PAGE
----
The centre cannot holdForgive us, we sound scattered,” says a spirit in Akwaeke Emezi’s debut novel, Freshwater. It is as if the book is asking forgiveness for its random and disjointed but wild flashes of brilliance that simply refuse to stitch themselves together into a seamless pattern.
Forgive us, we sound scattered,” says a spirit in Akwaeke Emezi’s debut novel, Freshwater.
It is as if the book is asking forgiveness for its random and disjointed but wild flashes of brilliance that simply refuse to stitch themselves together into a seamless pattern.
The spirits might disagree with this opinion, they might rebel. For they often are willful in the novel, stretching the plot and characters this way and that. Their constant whirring and clicking makes it almost impossible to follow the storyline, which holds gentle undulation within all its turmoil.
The best things first: Freshwater is interestingly angled, innovative, and unique. Even among a litany of creations talking about the ogbanje—an evil spirit residing in a child—it holds its own. One of the most widely-read descriptions of the ogbanje, a child born and reborn, often plunging its family into misfortune, is Ben Okri’s The Famished Earth. For brief moments, Emezi makes it possible even to forget the novelty of that work. For in this novel, it is not only the ogbanje that call us to them. The spirits snarl at us and each other, they growl and smash—revealing to everyone the evil and good, the Apollonian and Dionysian, the saviour and the victim. They hold a promise irresistible to a mere human reader.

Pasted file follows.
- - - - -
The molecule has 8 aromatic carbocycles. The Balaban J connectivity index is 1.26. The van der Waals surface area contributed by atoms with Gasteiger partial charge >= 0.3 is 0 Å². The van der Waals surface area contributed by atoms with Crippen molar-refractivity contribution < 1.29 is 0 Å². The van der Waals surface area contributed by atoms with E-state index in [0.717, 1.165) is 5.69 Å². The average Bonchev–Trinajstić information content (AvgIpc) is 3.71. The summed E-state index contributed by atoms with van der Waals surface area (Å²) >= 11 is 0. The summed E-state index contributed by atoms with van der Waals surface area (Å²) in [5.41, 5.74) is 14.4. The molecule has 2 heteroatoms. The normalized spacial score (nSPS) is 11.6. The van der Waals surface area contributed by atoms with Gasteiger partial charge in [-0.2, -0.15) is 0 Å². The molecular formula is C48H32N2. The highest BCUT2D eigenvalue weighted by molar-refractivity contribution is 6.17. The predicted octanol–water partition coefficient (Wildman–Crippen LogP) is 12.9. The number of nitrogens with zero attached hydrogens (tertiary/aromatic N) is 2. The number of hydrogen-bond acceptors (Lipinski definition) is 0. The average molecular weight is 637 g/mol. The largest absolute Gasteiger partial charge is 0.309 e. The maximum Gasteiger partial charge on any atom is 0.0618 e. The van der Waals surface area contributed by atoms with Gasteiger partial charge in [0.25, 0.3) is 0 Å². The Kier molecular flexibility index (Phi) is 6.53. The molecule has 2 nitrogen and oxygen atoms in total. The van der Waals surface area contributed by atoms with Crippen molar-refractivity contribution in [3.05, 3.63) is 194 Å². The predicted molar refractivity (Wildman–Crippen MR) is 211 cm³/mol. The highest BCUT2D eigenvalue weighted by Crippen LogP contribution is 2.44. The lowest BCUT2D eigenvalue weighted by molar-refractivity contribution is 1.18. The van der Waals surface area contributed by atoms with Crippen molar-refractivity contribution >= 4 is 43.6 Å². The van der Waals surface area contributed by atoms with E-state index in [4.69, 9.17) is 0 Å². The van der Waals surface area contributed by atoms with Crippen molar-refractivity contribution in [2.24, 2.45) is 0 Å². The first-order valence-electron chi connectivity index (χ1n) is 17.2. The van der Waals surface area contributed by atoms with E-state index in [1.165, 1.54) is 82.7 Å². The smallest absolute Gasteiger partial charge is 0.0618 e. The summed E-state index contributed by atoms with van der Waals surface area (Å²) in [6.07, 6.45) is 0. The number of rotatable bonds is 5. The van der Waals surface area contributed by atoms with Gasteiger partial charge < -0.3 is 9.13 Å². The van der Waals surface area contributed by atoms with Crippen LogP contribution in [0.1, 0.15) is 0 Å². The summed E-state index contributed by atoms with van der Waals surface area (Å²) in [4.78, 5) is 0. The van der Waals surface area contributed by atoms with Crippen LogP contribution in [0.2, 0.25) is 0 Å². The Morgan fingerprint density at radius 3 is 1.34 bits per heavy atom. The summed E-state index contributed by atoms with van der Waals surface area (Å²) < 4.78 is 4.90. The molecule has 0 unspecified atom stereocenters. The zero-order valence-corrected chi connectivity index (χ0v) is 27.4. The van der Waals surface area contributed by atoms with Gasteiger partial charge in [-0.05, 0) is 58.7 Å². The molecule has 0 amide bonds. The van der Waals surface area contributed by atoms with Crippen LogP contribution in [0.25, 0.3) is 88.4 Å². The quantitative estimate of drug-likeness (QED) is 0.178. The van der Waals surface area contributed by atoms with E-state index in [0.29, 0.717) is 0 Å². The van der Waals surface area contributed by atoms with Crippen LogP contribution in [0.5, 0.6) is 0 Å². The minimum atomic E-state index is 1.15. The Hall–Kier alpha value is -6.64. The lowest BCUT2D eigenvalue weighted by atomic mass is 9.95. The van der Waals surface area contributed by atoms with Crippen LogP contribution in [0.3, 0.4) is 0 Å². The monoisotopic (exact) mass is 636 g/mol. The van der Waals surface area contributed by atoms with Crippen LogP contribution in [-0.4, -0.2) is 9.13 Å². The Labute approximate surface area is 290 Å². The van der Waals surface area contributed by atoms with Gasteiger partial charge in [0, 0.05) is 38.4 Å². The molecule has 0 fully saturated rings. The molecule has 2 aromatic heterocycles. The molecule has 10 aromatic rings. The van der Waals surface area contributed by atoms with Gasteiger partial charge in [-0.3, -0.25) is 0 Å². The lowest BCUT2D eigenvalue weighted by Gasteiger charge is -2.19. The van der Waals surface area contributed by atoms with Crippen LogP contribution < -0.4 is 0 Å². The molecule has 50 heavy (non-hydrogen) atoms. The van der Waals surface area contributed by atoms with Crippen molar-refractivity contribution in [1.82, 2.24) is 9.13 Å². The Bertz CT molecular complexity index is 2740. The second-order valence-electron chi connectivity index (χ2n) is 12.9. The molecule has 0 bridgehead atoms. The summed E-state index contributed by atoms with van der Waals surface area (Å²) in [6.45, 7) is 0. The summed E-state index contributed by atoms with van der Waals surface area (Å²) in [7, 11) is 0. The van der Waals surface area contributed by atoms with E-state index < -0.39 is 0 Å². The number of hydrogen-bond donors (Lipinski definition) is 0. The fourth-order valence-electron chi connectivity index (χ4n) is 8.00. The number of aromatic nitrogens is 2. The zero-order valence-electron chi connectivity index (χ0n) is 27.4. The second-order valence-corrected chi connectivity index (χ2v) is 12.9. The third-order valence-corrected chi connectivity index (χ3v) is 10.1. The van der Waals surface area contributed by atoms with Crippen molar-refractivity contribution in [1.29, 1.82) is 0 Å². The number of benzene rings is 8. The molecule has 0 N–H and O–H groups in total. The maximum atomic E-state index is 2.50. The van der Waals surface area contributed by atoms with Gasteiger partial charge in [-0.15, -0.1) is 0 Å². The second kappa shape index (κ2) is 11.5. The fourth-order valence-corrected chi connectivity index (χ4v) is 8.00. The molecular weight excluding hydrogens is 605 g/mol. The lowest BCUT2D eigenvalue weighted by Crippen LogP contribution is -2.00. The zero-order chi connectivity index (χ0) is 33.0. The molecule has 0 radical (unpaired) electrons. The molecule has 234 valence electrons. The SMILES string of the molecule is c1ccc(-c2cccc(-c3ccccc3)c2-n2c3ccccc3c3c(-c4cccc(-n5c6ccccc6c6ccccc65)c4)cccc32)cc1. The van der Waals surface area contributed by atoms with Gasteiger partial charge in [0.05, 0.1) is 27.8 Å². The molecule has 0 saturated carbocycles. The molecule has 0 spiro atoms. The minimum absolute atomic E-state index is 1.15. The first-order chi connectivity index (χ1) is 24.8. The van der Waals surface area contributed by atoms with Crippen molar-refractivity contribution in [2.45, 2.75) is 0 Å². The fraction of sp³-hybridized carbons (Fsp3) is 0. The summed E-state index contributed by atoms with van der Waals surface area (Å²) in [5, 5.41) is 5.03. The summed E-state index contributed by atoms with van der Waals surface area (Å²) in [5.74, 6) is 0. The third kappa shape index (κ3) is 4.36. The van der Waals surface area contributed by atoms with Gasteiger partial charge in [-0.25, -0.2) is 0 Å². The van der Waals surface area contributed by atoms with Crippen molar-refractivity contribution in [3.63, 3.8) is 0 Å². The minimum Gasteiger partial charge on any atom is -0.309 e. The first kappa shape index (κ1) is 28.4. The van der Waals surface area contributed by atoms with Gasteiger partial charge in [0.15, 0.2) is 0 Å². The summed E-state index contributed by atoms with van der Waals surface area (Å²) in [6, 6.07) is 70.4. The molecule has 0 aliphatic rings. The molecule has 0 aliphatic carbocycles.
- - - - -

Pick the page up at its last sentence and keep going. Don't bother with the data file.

So this particular ogbanje, Ada, is born in the human world to loving parents who manage to keep her alive, even as the spirits wrestle within her and turn her from a helpless baby one instant to a sultry witch the next.
A closer reading reveals that the spirits within Ada, herself the daughter of the mother serpent Ala, are manifestations of her own sexual curiosities. This tender, often confused and cautious questioning of the masculine and feminine, of gender roles and non-conformity, is both painful and strength-building to witness. As maleness tugs at the adolescent from one end and womanhood from the other, Ada represents perfectly just how difficult it is to straddle two worlds, unsure of where one belongs.